Sadly, my college course has now finished – I shall miss it, not just for the chance to jaw about plants for a whole day each week but also because I actually learnt a lot that may be of some use to me if anyone is ever foolish enough to let me loose on their garden.
As a finale, we spent the last day of the course visiting Bury Court, a fine garden not far from here, just over the border between Surrey and Hampshire. The interesting thing about it is that it was designed by two of the leading designers of our time: Christopher Bradley-Hole and Piet Oudolf. The result is a garden of two halves: the “front”, an ultra-modern grid around a rather funky wooden building with holes in the sides (a sort of cross between a summerhouse and a pergola), and the “back” a sweeping curve of herbaceous border and sumptuous planting. You can probably guess already who designed which bit.
Here’s the front garden: the grid system leads you around the garden and since all the plants are around head-height it invites you to wander into one of the paths off the main drag and get very pleasantly sidetracked.
Grasses predominate, but big hefty ones -there were loads of Miscanthus. All the plants, too, were the kinds that grow really, really tall: the plume poppies (Macleaya cordata) were looking particularly fine.
Though this bit of the garden mainly relied on foliage contrasts for effect, there were splashes of colour: daisies, kniphofia, and here from a little yellow eremurus (they were all over the place in this garden, as it’s very dry, and they looked absolutely gorgeous: note to self – acquire as many foxtail lilies as possible next year). But on the whole, restrained and elegant rather then exuberant.
This was more typical, and very effective against that weathered old barn behind. In full flower, these are I believe Calamagrostis x acutiflora ‘Karl Foerster’, and though I’m not usually keen on monocultural planting this was stunning.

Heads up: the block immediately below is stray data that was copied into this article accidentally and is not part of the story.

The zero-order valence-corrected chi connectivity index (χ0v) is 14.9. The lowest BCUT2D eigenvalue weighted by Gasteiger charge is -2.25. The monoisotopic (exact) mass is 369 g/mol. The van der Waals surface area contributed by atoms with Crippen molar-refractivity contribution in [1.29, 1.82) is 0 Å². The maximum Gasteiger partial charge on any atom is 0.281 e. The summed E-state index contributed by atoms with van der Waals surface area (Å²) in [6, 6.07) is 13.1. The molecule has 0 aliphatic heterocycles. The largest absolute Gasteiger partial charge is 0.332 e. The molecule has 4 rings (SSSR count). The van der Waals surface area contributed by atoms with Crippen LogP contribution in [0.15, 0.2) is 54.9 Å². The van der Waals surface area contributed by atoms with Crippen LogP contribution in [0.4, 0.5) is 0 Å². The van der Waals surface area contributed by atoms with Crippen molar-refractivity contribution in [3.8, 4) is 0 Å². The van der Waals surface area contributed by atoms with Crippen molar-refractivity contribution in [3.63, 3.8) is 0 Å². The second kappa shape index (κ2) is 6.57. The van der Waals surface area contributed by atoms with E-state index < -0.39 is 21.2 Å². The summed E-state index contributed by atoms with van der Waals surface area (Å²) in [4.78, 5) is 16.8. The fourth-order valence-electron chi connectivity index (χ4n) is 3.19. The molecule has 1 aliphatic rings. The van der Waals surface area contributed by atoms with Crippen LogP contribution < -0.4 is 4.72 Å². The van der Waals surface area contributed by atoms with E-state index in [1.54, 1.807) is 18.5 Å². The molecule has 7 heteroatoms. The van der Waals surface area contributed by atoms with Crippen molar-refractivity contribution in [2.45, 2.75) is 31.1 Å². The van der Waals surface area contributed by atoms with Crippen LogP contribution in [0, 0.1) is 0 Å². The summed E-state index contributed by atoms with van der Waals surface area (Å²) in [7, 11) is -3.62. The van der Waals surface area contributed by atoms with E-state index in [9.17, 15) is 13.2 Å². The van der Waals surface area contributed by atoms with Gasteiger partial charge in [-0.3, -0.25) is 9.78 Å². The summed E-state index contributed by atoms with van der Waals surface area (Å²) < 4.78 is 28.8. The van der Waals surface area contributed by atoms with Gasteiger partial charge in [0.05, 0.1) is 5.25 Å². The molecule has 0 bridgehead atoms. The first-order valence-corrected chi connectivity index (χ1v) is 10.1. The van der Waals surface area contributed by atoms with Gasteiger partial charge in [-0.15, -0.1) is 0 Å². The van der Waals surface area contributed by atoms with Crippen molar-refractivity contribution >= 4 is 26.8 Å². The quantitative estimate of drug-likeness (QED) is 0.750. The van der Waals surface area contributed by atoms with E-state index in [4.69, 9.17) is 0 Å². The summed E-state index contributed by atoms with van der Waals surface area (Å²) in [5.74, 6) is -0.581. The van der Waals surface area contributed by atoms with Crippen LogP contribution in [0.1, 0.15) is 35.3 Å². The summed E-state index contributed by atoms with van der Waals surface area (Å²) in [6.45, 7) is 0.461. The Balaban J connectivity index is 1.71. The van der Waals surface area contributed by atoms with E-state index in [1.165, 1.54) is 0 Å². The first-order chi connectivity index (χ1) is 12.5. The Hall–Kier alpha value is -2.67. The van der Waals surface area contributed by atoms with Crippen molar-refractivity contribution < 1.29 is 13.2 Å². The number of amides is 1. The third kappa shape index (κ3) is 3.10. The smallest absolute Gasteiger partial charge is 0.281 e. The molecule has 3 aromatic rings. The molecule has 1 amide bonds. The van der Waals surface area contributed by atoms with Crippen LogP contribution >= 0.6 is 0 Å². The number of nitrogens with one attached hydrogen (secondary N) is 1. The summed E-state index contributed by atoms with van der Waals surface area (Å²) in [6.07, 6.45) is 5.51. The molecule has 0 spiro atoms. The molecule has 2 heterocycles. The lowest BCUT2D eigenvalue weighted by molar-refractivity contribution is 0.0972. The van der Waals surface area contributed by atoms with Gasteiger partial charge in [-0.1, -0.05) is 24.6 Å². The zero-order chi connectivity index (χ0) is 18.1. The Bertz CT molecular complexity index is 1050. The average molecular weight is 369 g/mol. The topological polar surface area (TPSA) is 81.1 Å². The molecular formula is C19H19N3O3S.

In classic Piet Oudolf style there’s some bold structural backdrop to it all: these yew hedges curved sinuously among the planting, crooking themselves around the flowers in a protective embrace and, of course, giving them something to show off against.
As always with this consummate plantsman you find lots of plants you’d never come across before but which shoot right to the top of your gotta-have-it-gotta-have-it list. Here a wonderful eryngium of softest pewter blue, the younger flowers still freshly green: it also had the softest texture despite the prickly appearance. I have no idea what kind it is: this is not a garden that has plant labels, so I shall just have to go on one of those quests that lasts most of a lifetime and has you going into nurseries saying, “I’m looking for this sea holly I once saw….”
And here’s another one: this fabulous thistle-like plant was at head height yet those flowers were covered in the most curious scales: here’s a closeup:
I could go on for hours with pictures of individual plants as there were just so many. Here’s another mouthwateringly-lovely scabious: don’t tell anyone but a few of the seeds happened to fall into my purse (from a very non-perfect seed head, I hasten to assure you) so you never know, I might be able to persuade it to like my little patch at home.
It’s blindingly obvious by now, no doubt, which half I responded to most enthusiastically: but as an exercise in compare-and-contrast it was a real education. Bury Court is a wedding venue (wish I’d known about it when I was getting hitched) though I think you can arrange to see the gardens by appointment. There are a few more photos on the website: but if you can possibly wangle a visit, do go and see it for yourself.